There are some controllable health factors that will influence your memory and brain health:
Check your hearing and vision.
Hearing or vision problems can affect how well you are able to take in information to be remembered.
Manage your stress.
When you are racing around during the day and feeling overwhelmed, your body produces a hormone called cortisol. Too much cortisol can interfere with the ability to take in new information or recall it later.
Pay attention to your mood.
When you are feeling anxious or depressed you tend to be distracted by your own thoughts and feelings, making it hard to pay attention to things you want to remember. Chronic depression has also been linked with the development of dementia, so it is important to seek professional help if you are feeling this way.
Get good quality sleep.
Not only can poor sleep affect your mood and ability to pay attention during the day, but it also interferes with how the brain stores memories at night. A disorder called sleep apnea can also have negative effects on brain health by decreasing the amount of oxygen that reaches the brain.
Ask about your medications.
Some medications can interfere with memory and attention. It is worth talking to your doctor about the medications you take if you are worried about your memory.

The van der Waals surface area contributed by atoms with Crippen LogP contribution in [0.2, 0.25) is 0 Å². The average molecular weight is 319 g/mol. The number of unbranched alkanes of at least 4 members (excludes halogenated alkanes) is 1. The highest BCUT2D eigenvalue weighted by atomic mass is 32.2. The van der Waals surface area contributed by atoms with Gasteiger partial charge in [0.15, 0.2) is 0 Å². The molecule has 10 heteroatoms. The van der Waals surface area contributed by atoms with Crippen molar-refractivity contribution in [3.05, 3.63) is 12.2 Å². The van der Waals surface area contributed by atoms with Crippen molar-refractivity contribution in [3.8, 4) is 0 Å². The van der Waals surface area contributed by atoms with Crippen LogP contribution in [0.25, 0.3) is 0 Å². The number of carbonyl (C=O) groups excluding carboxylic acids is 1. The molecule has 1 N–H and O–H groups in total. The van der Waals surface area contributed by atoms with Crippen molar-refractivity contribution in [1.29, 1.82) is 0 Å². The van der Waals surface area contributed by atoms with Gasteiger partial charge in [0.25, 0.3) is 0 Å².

Manage your pain.
Poorly managed pain is distracting when you are trying to store new memories or access old ones.
Make sure your diabetes is well controlled.
Type 2 diabetes and problems metabolizing glucose have been connected to increased risk of brain disease, including dementia. Keep your brain healthy by keeping your blood sugars stable.
Monitor your heart health.
Cardiovascular disease is a significant factor in the development of vascular dementia.Try to reduce cardiovascular risk factors such as high blood pressure, smoking, and obesity.
Address any new medical issues.
There are many acute medical problems that can affect your cognitive functioning and are treatable. See your doctor regularly to monitor your physical health.
Stay engaged physically and socially.
There is evidence that physical activity, a healthy diet, and social engagement can improve cognitive functioning and decrease the risk for dementia.